I don't know about you but I've sent a few hilariously embarrassing texts courtesy of autocorrect and predictive text. They often contained bad words I can't write here.


It turns out the smartness of smartphones can't save you if you're not paying attention!

We work a bit like autocorrect when it comes how we move.

We decide what message we want to communicate, which in this case is the intention of our movement eg. I want to get from where I am to that place over there.

We then create our message; our movement.

But in its creation sometimes our movement transforms due to our own autocorrects which are glitches in our neuromotor programmes.

The thing is these transformations are harder to notice than on a text message. Our movements come and go with no tangible record usually. Texts are often there to stay so we can see where we made a funny.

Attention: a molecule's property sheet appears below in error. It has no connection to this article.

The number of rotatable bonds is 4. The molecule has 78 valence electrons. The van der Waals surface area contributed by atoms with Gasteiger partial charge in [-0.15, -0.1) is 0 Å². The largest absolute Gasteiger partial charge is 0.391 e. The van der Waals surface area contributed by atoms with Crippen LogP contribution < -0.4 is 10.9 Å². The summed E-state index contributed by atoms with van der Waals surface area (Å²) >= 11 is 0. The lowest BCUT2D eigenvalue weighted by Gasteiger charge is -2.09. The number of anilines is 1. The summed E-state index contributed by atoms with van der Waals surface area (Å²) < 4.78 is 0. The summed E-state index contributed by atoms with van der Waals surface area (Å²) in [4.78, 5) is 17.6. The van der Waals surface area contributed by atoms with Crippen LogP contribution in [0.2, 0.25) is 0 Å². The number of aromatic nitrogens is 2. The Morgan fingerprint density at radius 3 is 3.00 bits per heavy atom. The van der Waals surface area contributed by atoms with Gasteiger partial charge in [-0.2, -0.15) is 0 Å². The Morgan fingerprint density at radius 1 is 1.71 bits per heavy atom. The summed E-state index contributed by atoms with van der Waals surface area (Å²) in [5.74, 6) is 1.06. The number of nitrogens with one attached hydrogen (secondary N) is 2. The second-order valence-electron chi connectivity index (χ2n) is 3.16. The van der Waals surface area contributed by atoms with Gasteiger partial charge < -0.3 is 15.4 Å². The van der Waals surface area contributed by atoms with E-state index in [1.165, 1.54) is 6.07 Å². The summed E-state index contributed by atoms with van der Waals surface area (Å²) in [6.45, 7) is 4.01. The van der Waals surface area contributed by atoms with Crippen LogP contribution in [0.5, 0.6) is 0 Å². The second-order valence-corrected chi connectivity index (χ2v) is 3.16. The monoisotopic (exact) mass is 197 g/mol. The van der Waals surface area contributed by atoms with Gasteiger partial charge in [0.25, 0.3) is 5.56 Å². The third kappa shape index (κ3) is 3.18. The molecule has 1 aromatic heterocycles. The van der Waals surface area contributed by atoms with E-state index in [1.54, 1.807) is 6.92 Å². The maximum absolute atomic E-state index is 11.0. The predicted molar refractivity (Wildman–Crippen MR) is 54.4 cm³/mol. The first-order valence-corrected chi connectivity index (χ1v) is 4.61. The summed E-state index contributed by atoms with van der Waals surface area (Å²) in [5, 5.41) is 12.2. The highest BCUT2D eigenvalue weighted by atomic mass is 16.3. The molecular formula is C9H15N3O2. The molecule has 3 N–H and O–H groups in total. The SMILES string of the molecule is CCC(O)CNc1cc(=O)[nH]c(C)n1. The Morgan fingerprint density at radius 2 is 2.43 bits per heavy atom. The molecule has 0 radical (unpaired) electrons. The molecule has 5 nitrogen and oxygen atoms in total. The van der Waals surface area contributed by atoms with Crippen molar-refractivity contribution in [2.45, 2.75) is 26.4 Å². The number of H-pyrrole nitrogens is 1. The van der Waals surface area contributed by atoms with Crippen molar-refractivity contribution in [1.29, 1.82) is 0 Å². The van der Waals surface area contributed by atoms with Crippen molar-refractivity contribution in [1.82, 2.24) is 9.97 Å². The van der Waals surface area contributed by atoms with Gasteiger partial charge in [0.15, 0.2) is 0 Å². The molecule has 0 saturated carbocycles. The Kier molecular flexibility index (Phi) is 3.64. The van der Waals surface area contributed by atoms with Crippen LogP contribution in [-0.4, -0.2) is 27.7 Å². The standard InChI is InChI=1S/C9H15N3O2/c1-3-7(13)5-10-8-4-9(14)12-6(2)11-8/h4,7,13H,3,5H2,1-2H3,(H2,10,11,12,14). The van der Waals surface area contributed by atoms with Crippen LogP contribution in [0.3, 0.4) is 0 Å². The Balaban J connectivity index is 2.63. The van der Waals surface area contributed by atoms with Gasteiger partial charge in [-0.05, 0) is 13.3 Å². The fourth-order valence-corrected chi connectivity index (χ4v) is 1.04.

Also, with texts the person on the other end of the conversation will give us clear feedback that we not said what we meant to say in the form of laughing their ass off at us.

When we move, it's not quite the same. Environmental feedback is purely sensory and won't tell us in linguistic terms that we got anything wrong. Often, even with autocorrections we still achieve our intended outcome (eg. move from here to there) but not in the way we intended; instead in some distorted way. It's often easier to ignore this sort of feedback than do something about it, especially having achieved what we wanted. But over time, ignoring this feedback grows to the point where we don't realise we're ignoring it anymore.


We become texters without a view of what we're typing or the replies we're receiving, movement wise.

Is it any wonder many of us feel we have much higher levels of sports performance in our tanks or that so many of us pick up self-inflicted sports injury after injury?


We're more sophisticated technology than the smartest phone and like I said, we only end up being as smart as the attention we pay.

Artomaton Baleci
Float Sting – Sports Injury Rehab and Performance, Harley Street, London W1